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Tips to Create an Accessible Microsoft Word Document

Jun 11, 2019

Microsoft Word is one of the most common ways to create text documents. Thankfully, Word has many built-in features to help make documents accessible. However, this doesn't mean a Word document is automatically accessible — to make a document fully accessible, you need to follow a few key principles.

Seven guidelines to make Microsoft Word documents accessible to people with disabilities

Provide structure to your document

Many people with visual (or other) disabilities use screen readers and other assistive technology to navigate documents. Adding a logical hierarchy with built-in styles and formatting content correctly will help screen readers determine and communicate the intended reading order and structure. To create a structured document:

  • Use built-in headings and styles. The Styles feature in Word has pre-set formatting definitions that can be applied to sections of text. Use styles such as title and headings to organize sections of content.
  • Nest headings and subheadings appropriately. Always keep the most important heading as a Heading 1, followed by a Heading 2, and so on. By logically and sequentially structuring headings, everyone can more-easily read the document.
  • Create the table of contents with the Table of Contents command in Word, not by manually typing it. Creating a table of contents is an easy way to enhance usability for everyone, including people with disabilities.
  • Avoid placing content inside text boxes, as they are problematic with screen readers.

Make your hyperlink text descriptive and meaningful

Clear hyperlinks are not only required for accessibility, but improve the overall usability of your document. To make your hyperlinks more accessible:

  • Ensure hyperlinks accurately describe the purpose of the link.
  • Most screen readers announce “link” with each link, so there’s no need to include the word "link" in the text.
  • Don’t name the link “Click here”, “Click on the link,” or “Read more”. Instead use the title of the destination document as the name for the link if appropriate, or some other descriptive and accurate link language.
  • Make your hyperlink easily distinguishable.

Here’s an example for all the above guidelines:

Add alternative text to all images

Alternative text, commonly known as alt text, are sometimes referred to as alt descriptions and alt attributes. Alt text, just like hyperlinks, is not only required for accessibility, but also strengthens the search engine optimization (SEO) of your document. Alt text is also helpful when an image cannot load because of a slow internet connection, if it’s broken, or blocked by a firewall. Always:

  • Add meaningful alternative text description to images.
  • Add a descriptive and detailed explanation of a complex image (such as a graph or chart) in text, directly above or below.
  • If an image is meant for decorative purpose only, use a null alt tag (alt=" ").

Create columns using the Columns tool and lists using the Lists tool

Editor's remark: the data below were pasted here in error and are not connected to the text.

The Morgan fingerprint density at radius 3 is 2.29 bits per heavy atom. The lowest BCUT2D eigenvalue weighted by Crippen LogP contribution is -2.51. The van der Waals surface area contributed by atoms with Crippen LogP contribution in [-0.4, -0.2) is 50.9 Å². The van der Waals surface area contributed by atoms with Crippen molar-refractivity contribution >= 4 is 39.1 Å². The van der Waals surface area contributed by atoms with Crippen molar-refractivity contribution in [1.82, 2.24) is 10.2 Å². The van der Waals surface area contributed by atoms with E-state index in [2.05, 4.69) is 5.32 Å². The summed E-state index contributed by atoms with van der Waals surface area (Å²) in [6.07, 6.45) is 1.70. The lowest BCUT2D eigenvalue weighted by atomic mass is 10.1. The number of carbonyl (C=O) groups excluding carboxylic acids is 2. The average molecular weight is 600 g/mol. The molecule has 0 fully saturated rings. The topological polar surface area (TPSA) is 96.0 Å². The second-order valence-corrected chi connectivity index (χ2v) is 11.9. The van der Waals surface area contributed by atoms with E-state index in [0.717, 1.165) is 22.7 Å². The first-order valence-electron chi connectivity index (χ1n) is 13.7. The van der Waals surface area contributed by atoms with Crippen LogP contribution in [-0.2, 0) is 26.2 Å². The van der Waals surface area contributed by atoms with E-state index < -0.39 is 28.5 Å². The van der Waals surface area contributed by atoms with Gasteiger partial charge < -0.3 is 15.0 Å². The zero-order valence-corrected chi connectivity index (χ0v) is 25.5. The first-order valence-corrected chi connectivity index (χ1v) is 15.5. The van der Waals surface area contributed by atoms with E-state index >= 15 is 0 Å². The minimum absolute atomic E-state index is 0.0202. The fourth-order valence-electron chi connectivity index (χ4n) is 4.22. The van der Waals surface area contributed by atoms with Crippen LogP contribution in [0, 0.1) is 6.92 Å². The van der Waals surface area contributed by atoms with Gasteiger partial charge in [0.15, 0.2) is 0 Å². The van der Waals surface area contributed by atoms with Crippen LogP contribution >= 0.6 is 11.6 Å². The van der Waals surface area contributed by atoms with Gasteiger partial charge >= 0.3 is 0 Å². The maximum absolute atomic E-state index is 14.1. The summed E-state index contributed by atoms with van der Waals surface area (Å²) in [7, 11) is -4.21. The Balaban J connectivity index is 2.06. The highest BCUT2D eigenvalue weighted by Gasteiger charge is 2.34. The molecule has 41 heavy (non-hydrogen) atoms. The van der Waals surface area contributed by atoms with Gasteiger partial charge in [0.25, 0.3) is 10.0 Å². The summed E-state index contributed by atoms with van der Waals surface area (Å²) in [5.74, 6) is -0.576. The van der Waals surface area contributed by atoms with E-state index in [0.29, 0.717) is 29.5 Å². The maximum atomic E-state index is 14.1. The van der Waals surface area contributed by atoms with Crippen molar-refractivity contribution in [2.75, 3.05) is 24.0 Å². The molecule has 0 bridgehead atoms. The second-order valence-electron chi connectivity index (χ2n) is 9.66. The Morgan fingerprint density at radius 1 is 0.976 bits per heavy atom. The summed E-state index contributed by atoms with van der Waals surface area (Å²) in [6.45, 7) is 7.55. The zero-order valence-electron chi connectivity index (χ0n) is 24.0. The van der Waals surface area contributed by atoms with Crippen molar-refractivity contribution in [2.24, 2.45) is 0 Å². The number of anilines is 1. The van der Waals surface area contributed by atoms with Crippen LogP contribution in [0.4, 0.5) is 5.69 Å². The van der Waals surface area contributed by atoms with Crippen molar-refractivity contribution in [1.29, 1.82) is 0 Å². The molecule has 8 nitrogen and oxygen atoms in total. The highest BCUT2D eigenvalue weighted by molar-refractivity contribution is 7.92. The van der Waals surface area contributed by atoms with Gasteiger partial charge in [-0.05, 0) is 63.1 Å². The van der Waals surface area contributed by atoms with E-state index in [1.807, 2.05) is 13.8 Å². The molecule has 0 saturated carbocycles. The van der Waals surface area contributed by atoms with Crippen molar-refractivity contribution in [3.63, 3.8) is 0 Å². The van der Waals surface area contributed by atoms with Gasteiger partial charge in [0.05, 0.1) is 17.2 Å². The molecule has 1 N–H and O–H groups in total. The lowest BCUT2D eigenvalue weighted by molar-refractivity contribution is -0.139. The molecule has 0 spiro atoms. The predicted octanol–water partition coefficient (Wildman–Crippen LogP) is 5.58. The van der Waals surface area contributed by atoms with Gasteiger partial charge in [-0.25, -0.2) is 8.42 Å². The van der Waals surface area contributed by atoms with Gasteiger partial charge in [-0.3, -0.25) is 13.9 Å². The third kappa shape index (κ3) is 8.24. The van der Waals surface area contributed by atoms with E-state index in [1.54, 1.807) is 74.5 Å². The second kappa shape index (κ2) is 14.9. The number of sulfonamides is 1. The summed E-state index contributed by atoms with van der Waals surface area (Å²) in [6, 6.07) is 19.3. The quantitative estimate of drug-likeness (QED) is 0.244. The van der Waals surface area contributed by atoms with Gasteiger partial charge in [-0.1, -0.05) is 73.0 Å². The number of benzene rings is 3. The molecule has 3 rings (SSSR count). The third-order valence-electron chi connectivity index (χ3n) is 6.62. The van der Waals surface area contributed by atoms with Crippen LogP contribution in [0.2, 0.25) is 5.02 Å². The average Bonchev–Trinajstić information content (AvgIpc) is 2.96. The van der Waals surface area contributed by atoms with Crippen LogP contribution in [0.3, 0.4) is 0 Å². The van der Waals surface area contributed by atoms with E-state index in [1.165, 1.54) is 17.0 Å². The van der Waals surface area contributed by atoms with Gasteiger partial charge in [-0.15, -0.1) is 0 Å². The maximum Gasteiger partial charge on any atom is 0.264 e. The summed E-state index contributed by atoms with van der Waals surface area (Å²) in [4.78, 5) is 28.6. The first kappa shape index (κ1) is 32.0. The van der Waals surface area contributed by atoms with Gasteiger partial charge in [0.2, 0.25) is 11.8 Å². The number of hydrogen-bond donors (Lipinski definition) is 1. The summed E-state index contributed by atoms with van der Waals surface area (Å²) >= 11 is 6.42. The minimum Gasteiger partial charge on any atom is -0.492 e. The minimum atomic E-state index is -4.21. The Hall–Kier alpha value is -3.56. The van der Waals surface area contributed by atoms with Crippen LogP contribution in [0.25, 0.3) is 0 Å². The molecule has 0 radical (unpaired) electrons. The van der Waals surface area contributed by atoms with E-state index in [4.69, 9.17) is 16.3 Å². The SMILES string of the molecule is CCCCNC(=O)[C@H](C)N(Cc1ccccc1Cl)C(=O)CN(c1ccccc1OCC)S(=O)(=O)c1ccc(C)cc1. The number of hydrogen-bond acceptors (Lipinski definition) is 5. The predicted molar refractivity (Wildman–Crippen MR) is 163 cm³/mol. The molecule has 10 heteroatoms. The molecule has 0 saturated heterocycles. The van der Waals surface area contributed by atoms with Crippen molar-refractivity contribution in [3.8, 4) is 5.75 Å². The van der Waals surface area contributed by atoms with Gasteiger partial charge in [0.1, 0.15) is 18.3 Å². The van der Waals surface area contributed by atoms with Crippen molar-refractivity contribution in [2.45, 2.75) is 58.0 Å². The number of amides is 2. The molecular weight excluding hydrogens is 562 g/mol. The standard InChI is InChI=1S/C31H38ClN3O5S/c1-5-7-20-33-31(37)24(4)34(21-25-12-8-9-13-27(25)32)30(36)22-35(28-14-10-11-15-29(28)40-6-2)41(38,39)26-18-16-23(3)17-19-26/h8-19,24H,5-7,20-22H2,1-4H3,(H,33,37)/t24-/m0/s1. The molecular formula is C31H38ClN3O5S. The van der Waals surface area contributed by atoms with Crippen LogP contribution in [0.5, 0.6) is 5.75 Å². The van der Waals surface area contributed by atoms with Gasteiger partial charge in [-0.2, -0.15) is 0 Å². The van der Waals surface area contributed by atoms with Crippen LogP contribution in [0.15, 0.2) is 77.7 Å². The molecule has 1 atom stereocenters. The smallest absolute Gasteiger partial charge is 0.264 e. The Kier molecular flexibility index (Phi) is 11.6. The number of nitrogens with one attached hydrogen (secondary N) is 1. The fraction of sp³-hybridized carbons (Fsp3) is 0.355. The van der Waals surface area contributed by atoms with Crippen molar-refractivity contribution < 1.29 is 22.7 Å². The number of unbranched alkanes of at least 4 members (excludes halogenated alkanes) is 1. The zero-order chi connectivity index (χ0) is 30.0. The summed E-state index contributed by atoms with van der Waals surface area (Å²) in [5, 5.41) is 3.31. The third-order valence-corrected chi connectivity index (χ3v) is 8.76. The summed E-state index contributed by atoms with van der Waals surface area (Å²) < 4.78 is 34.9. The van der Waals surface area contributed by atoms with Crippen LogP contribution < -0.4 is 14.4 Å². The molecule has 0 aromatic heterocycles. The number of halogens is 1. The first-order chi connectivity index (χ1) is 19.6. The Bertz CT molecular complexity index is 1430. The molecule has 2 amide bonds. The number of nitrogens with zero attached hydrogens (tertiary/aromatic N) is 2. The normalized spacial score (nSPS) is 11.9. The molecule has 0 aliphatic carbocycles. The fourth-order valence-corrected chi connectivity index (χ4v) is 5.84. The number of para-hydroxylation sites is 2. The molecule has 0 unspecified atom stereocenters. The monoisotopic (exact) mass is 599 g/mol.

Word offers built-in features to create sections like columns or lists. Never use the tab key or the spacebar to create the appearance of columns or lists. If you do, a screen reader will read each line from one margin of the page to the other, ignoring the tabs in between that give the appearance of columns. To create columns and lists correctly:

  • Use the Column tool to create columns.
  • Use the Numbering or Bullets features to create lists.

Create tables using the Table tool

Always create tables using the Insert Table tool located in the Tables group. Avoid using tables for formatting content other than data tables. To create accessible tables:

  • Always give your table a title using the Caption tool.
  • Always identify row and column headers.
  • Ensure no merged, split, or blank cells are used in a way that wouldn't be intuitive for an assistive technology user.
  • Try to avoid overly-complex tables. If required, consider whether you should split them into two tables or find another way to represent the information.
  • Bookmark the table.

Use color diligently

The concept of color contrast is as critical as it is simple. Use the a11y® Color Contrast Accessibility Validator to check color contrast. It’s a free instant color contrast analysis provided by the Bureau of Internet Accessibility. Remember:

  • Color should not be the only means of conveying information.
  • Ensure colors have good contrast and pass the color contrast requirements.

Always add document properties

Ensure users and search engines alike have the properties they need, like a title, to understand what the document is. To add a title, open File, go to Properties, and enter the document title.

Digital documents need to be accessible

Remember, any document you link to from your website or social media, or share with your customers, needs to be accessible. For help understanding how laws like the Americans with Disabilities Act (ADA) or guidelines like the Web Content Accessibility Guidelines (WCAG) apply to your website, and for help creating a customized accessibility compliance solution for your organization, contact us. Or, get started with a free graded website accessibility scan.

Use our free Website Accessibility Checker to scan your site for ADA and WCAG compliance.

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